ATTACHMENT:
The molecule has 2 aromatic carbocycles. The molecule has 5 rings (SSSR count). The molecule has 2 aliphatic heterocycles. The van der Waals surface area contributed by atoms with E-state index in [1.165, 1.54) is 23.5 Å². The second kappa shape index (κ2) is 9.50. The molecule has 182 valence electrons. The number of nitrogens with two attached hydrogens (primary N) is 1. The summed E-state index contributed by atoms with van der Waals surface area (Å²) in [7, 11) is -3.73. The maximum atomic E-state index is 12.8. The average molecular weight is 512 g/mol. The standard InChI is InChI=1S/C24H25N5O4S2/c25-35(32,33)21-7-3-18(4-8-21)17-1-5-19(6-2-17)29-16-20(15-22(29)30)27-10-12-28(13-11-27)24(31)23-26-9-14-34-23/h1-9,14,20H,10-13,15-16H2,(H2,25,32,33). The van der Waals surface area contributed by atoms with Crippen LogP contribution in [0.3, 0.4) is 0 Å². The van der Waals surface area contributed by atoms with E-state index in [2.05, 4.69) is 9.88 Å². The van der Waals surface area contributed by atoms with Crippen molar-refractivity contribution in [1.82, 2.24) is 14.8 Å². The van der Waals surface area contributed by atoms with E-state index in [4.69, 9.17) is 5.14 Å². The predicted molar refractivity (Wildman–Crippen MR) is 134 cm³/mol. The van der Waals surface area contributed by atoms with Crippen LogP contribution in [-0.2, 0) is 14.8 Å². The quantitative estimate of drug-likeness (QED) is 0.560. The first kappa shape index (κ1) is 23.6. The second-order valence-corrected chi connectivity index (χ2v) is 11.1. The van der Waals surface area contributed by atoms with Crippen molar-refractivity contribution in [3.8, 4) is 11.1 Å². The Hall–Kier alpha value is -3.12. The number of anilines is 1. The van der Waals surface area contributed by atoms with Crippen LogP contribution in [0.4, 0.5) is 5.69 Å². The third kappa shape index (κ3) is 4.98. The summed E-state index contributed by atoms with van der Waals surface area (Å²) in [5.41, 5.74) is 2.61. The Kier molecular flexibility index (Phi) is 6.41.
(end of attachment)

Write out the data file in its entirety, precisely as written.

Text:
The molecule has 2 aromatic carbocycles. The molecule has 5 rings (SSSR count). The molecule has 2 aliphatic heterocycles. The van der Waals surface area contributed by atoms with E-state index in [1.165, 1.54) is 23.5 Å². The second kappa shape index (κ2) is 9.50. The molecule has 182 valence electrons. The number of nitrogens with two attached hydrogens (primary N) is 1. The summed E-state index contributed by atoms with van der Waals surface area (Å²) in [7, 11) is -3.73. The maximum atomic E-state index is 12.8. The average molecular weight is 512 g/mol. The standard InChI is InChI=1S/C24H25N5O4S2/c25-35(32,33)21-7-3-18(4-8-21)17-1-5-19(6-2-17)29-16-20(15-22(29)30)27-10-12-28(13-11-27)24(31)23-26-9-14-34-23/h1-9,14,20H,10-13,15-16H2,(H2,25,32,33). The van der Waals surface area contributed by atoms with Crippen LogP contribution in [0.3, 0.4) is 0 Å². The van der Waals surface area contributed by atoms with E-state index in [2.05, 4.69) is 9.88 Å². The van der Waals surface area contributed by atoms with Crippen molar-refractivity contribution in [1.82, 2.24) is 14.8 Å². The van der Waals surface area contributed by atoms with E-state index in [4.69, 9.17) is 5.14 Å². The predicted molar refractivity (Wildman–Crippen MR) is 134 cm³/mol. The van der Waals surface area contributed by atoms with Crippen LogP contribution in [-0.2, 0) is 14.8 Å². The quantitative estimate of drug-likeness (QED) is 0.560. The first kappa shape index (κ1) is 23.6. The second-order valence-corrected chi connectivity index (χ2v) is 11.1. The van der Waals surface area contributed by atoms with Crippen molar-refractivity contribution in [3.8, 4) is 11.1 Å². The Hall–Kier alpha value is -3.12. The number of anilines is 1. The van der Waals surface area contributed by atoms with Crippen LogP contribution in [0.4, 0.5) is 5.69 Å². The third kappa shape index (κ3) is 4.98. The summed E-state index contributed by atoms with van der Waals surface area (Å²) in [5.41, 5.74) is 2.61. The Kier molecular flexibility index (Phi) is 6.41.